Genetics of resistance to mastitis in dairy cattleRachel Ruppa and Didier Boichardb
a INRA, Station d'Amélioration Génétique des Animaux, BP 27, 31326 Castanet-Tolosan, France
b INRA, Station de Génétique Quantitative et Appliquée, 78352 Jouy-en-Josas, France
(Received 31 January 2003, accepted 28 April 2003)
Genetic variability of mastitis resistance is well established in dairy cattle. Many studies focused on polygenic variation of the trait, by estimating heritabilities and genetic correlation among phenotypic traits related to mastitis such as somatic cell counts and clinical cases. The role of Major Histocompatibility Complex in the susceptibility or resistance to intrammamary infection is also well documented. Finally, development from molecular genome mapping led to accumulating information of quantitative trait loci (QTL) related to mastitis resistance and better understanding of the genetic determinism of the trait. From economic and genetic analyses, and according to welfare and food safety considerations and to breeders and consumer's concern, there is more and more evidence that mastitis should be included in breeding objective of dairy cattle breeds. Many countries have implemented selection for mastitis resistance based on linear decrease of somatic cell counts. Given biological questioning, potential unfavourable consequences for very low cell counts cows are regularly investigated. Improvement of selection accuracy for mastitis resistance is ongoing and includes: advances in modelling, optimal combination of mastitis related traits and associated predictors, such as udder morphology, definition of global breeding objective including production and functional traits, and inclusion of molecular information that is now available from QTL experiments.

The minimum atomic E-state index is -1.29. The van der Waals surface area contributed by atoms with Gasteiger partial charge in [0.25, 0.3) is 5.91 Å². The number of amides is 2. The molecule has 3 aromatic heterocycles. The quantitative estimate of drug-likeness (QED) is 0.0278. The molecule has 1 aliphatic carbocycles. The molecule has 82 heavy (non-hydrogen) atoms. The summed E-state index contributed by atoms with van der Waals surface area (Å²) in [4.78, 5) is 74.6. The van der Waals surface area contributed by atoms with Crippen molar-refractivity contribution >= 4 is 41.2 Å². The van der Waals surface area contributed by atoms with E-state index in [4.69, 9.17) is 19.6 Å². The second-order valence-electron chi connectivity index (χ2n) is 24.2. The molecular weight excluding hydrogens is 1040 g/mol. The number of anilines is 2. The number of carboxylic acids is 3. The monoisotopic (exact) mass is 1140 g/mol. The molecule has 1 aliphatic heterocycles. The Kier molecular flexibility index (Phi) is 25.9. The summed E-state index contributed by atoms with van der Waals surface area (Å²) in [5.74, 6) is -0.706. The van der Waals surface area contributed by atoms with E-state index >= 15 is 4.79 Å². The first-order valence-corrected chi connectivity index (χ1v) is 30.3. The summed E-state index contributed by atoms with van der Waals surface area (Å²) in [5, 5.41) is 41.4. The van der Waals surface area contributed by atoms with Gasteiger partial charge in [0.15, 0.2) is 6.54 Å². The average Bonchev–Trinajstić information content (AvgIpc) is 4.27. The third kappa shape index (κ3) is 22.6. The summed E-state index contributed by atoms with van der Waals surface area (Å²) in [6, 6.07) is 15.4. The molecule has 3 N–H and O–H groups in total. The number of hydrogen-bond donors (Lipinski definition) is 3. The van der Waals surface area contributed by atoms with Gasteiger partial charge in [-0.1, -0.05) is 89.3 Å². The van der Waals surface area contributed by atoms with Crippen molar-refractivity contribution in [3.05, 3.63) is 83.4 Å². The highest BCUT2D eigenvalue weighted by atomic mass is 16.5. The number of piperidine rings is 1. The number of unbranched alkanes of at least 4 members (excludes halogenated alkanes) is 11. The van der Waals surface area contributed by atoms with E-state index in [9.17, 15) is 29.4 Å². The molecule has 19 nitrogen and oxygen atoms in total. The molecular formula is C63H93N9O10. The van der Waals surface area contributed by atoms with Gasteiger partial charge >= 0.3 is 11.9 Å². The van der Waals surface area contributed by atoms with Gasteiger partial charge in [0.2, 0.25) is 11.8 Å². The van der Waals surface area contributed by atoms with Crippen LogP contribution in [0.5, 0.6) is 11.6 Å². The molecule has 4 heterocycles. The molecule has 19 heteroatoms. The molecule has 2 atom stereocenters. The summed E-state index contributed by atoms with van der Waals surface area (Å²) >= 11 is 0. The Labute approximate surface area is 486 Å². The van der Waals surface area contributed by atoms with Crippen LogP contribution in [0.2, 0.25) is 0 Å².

Key words: mastitis / somatic cell count / genetic parameter / QTL / breeding program / dairy cattle
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© INRA, EDP Sciences 2003